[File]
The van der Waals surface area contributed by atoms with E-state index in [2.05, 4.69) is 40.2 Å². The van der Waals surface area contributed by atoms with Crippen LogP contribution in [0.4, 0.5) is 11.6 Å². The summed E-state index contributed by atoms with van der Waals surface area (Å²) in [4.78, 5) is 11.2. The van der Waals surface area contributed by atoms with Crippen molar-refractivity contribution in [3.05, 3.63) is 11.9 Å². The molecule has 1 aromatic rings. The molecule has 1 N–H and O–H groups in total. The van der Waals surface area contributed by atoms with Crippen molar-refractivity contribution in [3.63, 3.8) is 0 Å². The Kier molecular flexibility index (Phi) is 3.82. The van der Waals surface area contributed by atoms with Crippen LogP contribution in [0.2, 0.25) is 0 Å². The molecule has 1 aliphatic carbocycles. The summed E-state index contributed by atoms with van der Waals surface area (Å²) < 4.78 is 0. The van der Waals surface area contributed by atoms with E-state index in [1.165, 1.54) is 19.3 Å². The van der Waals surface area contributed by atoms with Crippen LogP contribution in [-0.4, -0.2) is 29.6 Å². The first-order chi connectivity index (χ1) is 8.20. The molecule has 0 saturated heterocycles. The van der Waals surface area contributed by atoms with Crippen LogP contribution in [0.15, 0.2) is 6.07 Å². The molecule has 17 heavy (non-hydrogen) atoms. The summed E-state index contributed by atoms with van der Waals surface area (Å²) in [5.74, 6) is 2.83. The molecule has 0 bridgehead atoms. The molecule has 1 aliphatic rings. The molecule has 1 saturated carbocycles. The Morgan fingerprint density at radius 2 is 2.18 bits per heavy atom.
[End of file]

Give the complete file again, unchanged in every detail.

The van der Waals surface area contributed by atoms with E-state index in [2.05, 4.69) is 40.2 Å². The van der Waals surface area contributed by atoms with Crippen LogP contribution in [0.4, 0.5) is 11.6 Å². The summed E-state index contributed by atoms with van der Waals surface area (Å²) in [4.78, 5) is 11.2. The van der Waals surface area contributed by atoms with Crippen molar-refractivity contribution in [3.05, 3.63) is 11.9 Å². The molecule has 1 aromatic rings. The molecule has 1 N–H and O–H groups in total. The van der Waals surface area contributed by atoms with Crippen molar-refractivity contribution in [3.63, 3.8) is 0 Å². The Kier molecular flexibility index (Phi) is 3.82. The van der Waals surface area contributed by atoms with Crippen LogP contribution in [0.2, 0.25) is 0 Å². The molecule has 1 aliphatic carbocycles. The summed E-state index contributed by atoms with van der Waals surface area (Å²) < 4.78 is 0. The van der Waals surface area contributed by atoms with E-state index in [1.165, 1.54) is 19.3 Å². The van der Waals surface area contributed by atoms with Crippen LogP contribution in [-0.4, -0.2) is 29.6 Å². The first-order chi connectivity index (χ1) is 8.20. The molecule has 0 saturated heterocycles. The van der Waals surface area contributed by atoms with Crippen LogP contribution in [0.15, 0.2) is 6.07 Å². The molecule has 17 heavy (non-hydrogen) atoms. The summed E-state index contributed by atoms with van der Waals surface area (Å²) in [5.74, 6) is 2.83. The molecule has 0 bridgehead atoms. The molecule has 1 aliphatic rings. The molecule has 1 saturated carbocycles. The Morgan fingerprint density at radius 2 is 2.18 bits per heavy atom.